By Samir Shukla
No Resolutions. Adjustments.
Another year has dissolved into a permanent slumber while its young offspring has arrived at the door and is ready to go off to the races. Once more around the sun. It's another day in another year. We work, play, love, walk, run, cry, laugh, plan, dream, scheme. Live life. Our efforts sometimes pay off, while other times skid off the road and are redirected via bumps in the road or too heavy a load, societal dictates, biological bugs or political thugs, personal or familial trials and triumphs. Some of it our own making. Much of it out of our control. Lives rerouted. Adjusted.
We welcome the incoming year with hopes of faces smiling and noses breathing in air without facial coverings filtering out the aromas of our indoors. We need the scents, the air warmed by human breath, tingling our noses, yes, indeed, without masks. Will we reattain a sense of carefree? I don't want to call it normal, as every year we progress into an adjusted new normal. Will this year mark the return of carefree? I venture that it will.
Yes, it will be a year of carefree living akin to childhood, lives rebalanced. It must. We will work and adjust toward that end.
Of course, there are no guarantees of anything, but we are ever-adaptive creatures, continually rerouting our lives. All the tribal rumblings, planetary upheavals and climatic realignments are all within our power to manage. Adjust.
This year I don't want to make resolutions. I will adapt and adjust as circumstances present themselves and live my best life. We do that anyway without realizing it most of the time, but the coming time holds fresh promise.
It's winter and there will be times that a sharp chill will grab you, hold you and won't let go until you let your inner sun, your flares of humanity and adaptability chase it away. This is the nature of our beings. This is adjustment.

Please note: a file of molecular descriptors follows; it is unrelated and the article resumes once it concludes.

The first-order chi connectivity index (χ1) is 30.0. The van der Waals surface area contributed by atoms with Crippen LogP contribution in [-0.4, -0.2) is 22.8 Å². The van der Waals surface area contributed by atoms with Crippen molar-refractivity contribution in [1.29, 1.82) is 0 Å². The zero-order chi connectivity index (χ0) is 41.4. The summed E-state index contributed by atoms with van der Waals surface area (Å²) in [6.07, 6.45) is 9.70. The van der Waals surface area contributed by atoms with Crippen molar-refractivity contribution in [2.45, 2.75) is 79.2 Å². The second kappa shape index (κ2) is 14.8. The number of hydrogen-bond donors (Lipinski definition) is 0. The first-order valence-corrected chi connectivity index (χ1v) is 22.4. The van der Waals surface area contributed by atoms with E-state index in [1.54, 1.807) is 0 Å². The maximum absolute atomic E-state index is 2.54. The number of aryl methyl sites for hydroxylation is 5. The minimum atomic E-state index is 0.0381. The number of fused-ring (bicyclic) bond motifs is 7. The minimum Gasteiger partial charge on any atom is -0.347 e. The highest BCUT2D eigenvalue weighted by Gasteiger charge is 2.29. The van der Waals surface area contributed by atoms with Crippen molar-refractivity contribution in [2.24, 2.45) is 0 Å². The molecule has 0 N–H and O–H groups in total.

Don't stop the presses. Print the newspaper. Print the magazines and books. Read them. Print is looking backward, you may say, as we push further into this still young century. I disagree. Print medium has never left us and I don't believe it ever will. Paper books, and likely magazines, will be around for decades, centuries maybe. Print medium has survived radio, TV, Internet, social media, and will survive whatever else lurks ahead.
I've always been an avid reader and my love for print began at a very young age. I loved making little comics using folded papers and staplers as a kid. Draw, doodle, cut and paste.
It was the first year of college. I was in between classes as a student at the University of North Carolina Charlotte in 1981-82. It was late in the semester. I strolled into the building where the student media were based. The radio station, WFAE (Charlotte's NPR station, freshly born in 1981), the student newspaper Carolina Journal, and the literary magazine, named Sanskrit, were all based there. I walked into the college newspaper office on a whim. One of the editors must have mistaken me for someone else and asked if I was there for an assignment. I said, sure, I like to write. He assigned me a story, to cover an event. I covered it and wrote about it and saw my name in print and man I was hooked.
The editors gave me a quick rundown on the do's and don'ts of newspapering, about being objective, fair, and telling it like it is. My journalism training was firsthand. I started writing for them as a staff writer and later became the newspaper's editor.
In our world, traversing the canyons of digital information can get overwhelming. The slowness of the old print medium gives a sense of pause. Unplug. Print remains a unique, to tag this century's all-purpose buzzword, “experience." It may sound a bit self-promoting (you're reading this in a print magazine that we own and publish), but the experience of reading information in printed format has a different, dare I say, a deeper connection.
Saathee remains a part of that connection, the passion for the print medium, the paper and ink, connecting the larger community.
You can clip out a newspaper article, or a recipe from a magazine, or keep a dog-eared favorite book on a shelf, as part of that connection. Yeah, digital gives the immediacy, but it still doesn't match the printed medium in the most human of all needs, physical connection.
Raise a glass for printed media in this new year.
Rejoice adjustments and our rerouted lives.
And, yes, onward.